Artists pleased with Studio Tour turnout

       There apparently was no “sophomore jinx” in the second year of the Art Studio Tour Nov. 13-14.
       Two Westside artists - Douglas Rouse and Deb Komitor - estimated that they had twice as many visitors as last year, while others also mentioned higher numbers and offered a variety of favorable comments.
       “Lots of enthusiasm,” reported Christen Weathers, a paper artist who showed at her Bear Creek home studio with Caron O'Neil, a neighbor who fashions art from found objects. “Some people who came on Saturday returned on Sunday to make purchases.”
       “It was a wonderful weekend, tons of people,” said Laura Reilly, who works out of her gallery in Old Colorado City. “We were as busy Sunday as Saturday, and all our visitors said what a great idea it was.”
       Komitor added her belief that “everyone really enjoyed” the drawings for free art - one at each studio - “and I think it encouraged people to hit more studios.” Komitor, who creates clay sculptures and textured clay paintings in her home studio, joined with painter Lorraine Danzo for one of the stops on the tour.
       The event, organized by 17 artists in the downtown, Westside and Manitou Springs, allowed the public to visit nine studios for free over a two-day span. Visitors got to meet the artists and were offered refreshments.
       Rouse is a professional muralist (with recent jobs inside two area businesses) who creates smaller art pieces using arrangements of recycled materials - such as stir-sticks or paint-pan remains from his mural jobs.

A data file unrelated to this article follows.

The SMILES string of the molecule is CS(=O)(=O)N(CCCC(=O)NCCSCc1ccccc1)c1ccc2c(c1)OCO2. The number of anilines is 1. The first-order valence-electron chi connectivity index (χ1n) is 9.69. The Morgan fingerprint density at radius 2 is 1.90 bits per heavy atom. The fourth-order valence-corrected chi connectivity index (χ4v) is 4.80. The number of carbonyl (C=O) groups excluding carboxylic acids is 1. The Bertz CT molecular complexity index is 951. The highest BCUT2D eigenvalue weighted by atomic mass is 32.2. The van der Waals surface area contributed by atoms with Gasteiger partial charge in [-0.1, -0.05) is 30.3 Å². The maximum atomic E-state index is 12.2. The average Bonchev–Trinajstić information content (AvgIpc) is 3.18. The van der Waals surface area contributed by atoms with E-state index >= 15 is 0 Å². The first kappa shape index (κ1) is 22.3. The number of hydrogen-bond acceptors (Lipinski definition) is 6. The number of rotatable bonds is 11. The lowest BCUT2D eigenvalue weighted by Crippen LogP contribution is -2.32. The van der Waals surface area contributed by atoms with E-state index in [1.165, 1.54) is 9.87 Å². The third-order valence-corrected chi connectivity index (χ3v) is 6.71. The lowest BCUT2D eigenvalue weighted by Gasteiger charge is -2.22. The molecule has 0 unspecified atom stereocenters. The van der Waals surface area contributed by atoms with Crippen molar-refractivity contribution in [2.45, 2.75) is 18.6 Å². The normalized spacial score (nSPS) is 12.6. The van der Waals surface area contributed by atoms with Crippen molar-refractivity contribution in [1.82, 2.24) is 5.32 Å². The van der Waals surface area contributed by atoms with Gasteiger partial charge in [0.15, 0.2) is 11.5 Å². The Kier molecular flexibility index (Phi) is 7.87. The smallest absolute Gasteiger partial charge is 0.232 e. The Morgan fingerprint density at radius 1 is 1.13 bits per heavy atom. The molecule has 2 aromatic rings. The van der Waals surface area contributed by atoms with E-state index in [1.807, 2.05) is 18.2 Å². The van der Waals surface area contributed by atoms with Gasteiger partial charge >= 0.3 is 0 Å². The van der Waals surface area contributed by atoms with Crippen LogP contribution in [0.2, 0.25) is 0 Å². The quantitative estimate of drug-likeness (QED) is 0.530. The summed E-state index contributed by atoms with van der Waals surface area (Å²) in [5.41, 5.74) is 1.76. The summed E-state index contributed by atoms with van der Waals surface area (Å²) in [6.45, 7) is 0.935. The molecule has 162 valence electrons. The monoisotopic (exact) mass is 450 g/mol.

The Air Academy High School graduate met his wife, Kasia, during a nine-year sojourn in Europe. The two of them are now working to complete his partially finished Rouse 66 Studios at their house/studio at 2217 W. Colorado Ave.
       For the tour, Rouse shared the space with custom woodworker William Anderson and expressionistic painter John Sherman - but Rouse said he hopes to have a fully finished gallery ready for a public grand opening next summer.
       Anderson and Sherman also work as radiologists at a medical facility on Colorado Avenue.
       Reilly, a long-time landscape artist who moved to her current location at 2616 W. Colorado Ave. this year, said she's glad she did. ”It's great to be a part of the Westside community,” she said. “The space here feels very comfortable.”
       Another of the five Westside studios on the tour was Willow Bend Studios, where Marc Jenesel and Karen Pierce combine to create multimedia woven vessels. “Marc and I had a very positive experience,” Pierce said. “There was a constant flow of people - we figure 200-250 over the course of the weekend... It was great to hear their feedback and hear why they came and what they do.”

Westside Pioneer Article